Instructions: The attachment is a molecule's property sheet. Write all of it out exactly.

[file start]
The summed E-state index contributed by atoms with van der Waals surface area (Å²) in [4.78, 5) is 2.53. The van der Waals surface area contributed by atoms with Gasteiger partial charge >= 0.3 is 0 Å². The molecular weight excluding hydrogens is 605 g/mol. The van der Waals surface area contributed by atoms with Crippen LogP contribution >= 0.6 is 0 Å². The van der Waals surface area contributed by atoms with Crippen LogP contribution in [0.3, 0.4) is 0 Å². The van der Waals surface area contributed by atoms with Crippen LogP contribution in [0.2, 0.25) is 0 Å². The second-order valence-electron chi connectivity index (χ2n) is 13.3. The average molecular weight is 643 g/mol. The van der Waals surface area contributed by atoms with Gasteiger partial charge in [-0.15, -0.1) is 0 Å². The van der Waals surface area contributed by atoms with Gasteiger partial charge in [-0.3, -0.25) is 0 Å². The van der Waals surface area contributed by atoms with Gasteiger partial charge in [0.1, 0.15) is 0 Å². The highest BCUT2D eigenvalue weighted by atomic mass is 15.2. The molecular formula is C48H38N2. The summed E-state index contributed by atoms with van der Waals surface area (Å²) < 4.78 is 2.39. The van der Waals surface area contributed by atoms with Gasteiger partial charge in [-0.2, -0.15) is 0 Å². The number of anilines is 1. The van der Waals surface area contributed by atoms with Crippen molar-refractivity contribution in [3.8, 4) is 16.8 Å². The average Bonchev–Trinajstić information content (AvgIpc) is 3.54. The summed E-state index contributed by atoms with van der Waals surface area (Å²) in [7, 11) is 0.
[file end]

The summed E-state index contributed by atoms with van der Waals surface area (Å²) in [4.78, 5) is 2.53. The van der Waals surface area contributed by atoms with Gasteiger partial charge >= 0.3 is 0 Å². The molecular weight excluding hydrogens is 605 g/mol. The van der Waals surface area contributed by atoms with Crippen LogP contribution >= 0.6 is 0 Å². The van der Waals surface area contributed by atoms with Crippen LogP contribution in [0.3, 0.4) is 0 Å². The van der Waals surface area contributed by atoms with Crippen LogP contribution in [0.2, 0.25) is 0 Å². The second-order valence-electron chi connectivity index (χ2n) is 13.3. The average molecular weight is 643 g/mol. The van der Waals surface area contributed by atoms with Gasteiger partial charge in [-0.15, -0.1) is 0 Å². The van der Waals surface area contributed by atoms with Gasteiger partial charge in [-0.3, -0.25) is 0 Å². The van der Waals surface area contributed by atoms with Gasteiger partial charge in [0.1, 0.15) is 0 Å². The highest BCUT2D eigenvalue weighted by atomic mass is 15.2. The molecular formula is C48H38N2. The summed E-state index contributed by atoms with van der Waals surface area (Å²) < 4.78 is 2.39. The van der Waals surface area contributed by atoms with Gasteiger partial charge in [-0.2, -0.15) is 0 Å². The number of anilines is 1. The van der Waals surface area contributed by atoms with Crippen molar-refractivity contribution in [3.8, 4) is 16.8 Å². The average Bonchev–Trinajstić information content (AvgIpc) is 3.54. The summed E-state index contributed by atoms with van der Waals surface area (Å²) in [7, 11) is 0.